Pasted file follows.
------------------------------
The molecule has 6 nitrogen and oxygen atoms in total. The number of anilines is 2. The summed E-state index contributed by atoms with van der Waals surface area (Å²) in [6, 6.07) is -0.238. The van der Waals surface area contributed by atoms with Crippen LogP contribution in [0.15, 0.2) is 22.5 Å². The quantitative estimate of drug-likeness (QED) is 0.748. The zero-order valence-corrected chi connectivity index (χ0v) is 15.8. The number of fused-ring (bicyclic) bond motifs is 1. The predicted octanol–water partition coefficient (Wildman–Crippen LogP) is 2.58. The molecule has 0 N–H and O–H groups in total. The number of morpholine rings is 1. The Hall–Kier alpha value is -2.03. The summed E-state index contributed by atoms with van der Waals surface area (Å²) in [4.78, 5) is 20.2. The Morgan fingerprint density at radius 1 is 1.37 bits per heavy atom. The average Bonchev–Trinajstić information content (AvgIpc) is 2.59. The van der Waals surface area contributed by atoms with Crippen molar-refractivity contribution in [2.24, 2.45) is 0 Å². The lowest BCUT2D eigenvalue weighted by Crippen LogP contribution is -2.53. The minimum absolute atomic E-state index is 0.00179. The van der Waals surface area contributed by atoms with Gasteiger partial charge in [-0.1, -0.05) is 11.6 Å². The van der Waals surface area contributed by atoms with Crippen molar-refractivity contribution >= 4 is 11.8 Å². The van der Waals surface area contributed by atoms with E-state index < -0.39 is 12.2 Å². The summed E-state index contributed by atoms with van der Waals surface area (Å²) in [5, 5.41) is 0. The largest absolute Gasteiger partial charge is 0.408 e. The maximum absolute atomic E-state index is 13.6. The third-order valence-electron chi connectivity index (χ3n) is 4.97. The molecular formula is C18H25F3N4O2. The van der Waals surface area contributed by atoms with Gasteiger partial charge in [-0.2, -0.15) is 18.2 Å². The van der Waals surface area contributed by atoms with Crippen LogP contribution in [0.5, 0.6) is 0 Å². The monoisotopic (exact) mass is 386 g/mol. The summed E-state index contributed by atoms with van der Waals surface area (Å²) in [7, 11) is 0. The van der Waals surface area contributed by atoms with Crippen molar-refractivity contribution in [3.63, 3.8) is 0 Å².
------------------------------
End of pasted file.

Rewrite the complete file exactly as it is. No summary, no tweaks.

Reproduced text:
The molecule has 6 nitrogen and oxygen atoms in total. The number of anilines is 2. The summed E-state index contributed by atoms with van der Waals surface area (Å²) in [6, 6.07) is -0.238. The van der Waals surface area contributed by atoms with Crippen LogP contribution in [0.15, 0.2) is 22.5 Å². The quantitative estimate of drug-likeness (QED) is 0.748. The zero-order valence-corrected chi connectivity index (χ0v) is 15.8. The number of fused-ring (bicyclic) bond motifs is 1. The predicted octanol–water partition coefficient (Wildman–Crippen LogP) is 2.58. The molecule has 0 N–H and O–H groups in total. The number of morpholine rings is 1. The Hall–Kier alpha value is -2.03. The summed E-state index contributed by atoms with van der Waals surface area (Å²) in [4.78, 5) is 20.2. The Morgan fingerprint density at radius 1 is 1.37 bits per heavy atom. The average Bonchev–Trinajstić information content (AvgIpc) is 2.59. The van der Waals surface area contributed by atoms with Crippen molar-refractivity contribution in [2.24, 2.45) is 0 Å². The lowest BCUT2D eigenvalue weighted by Crippen LogP contribution is -2.53. The minimum absolute atomic E-state index is 0.00179. The van der Waals surface area contributed by atoms with Gasteiger partial charge in [-0.1, -0.05) is 11.6 Å². The van der Waals surface area contributed by atoms with Crippen molar-refractivity contribution >= 4 is 11.8 Å². The van der Waals surface area contributed by atoms with E-state index < -0.39 is 12.2 Å². The summed E-state index contributed by atoms with van der Waals surface area (Å²) in [5, 5.41) is 0. The largest absolute Gasteiger partial charge is 0.408 e. The maximum absolute atomic E-state index is 13.6. The third-order valence-electron chi connectivity index (χ3n) is 4.97. The molecular formula is C18H25F3N4O2. The van der Waals surface area contributed by atoms with Gasteiger partial charge in [-0.2, -0.15) is 18.2 Å². The van der Waals surface area contributed by atoms with Crippen LogP contribution in [0.5, 0.6) is 0 Å². The monoisotopic (exact) mass is 386 g/mol. The summed E-state index contributed by atoms with van der Waals surface area (Å²) in [7, 11) is 0. The van der Waals surface area contributed by atoms with Crippen molar-refractivity contribution in [3.63, 3.8) is 0 Å².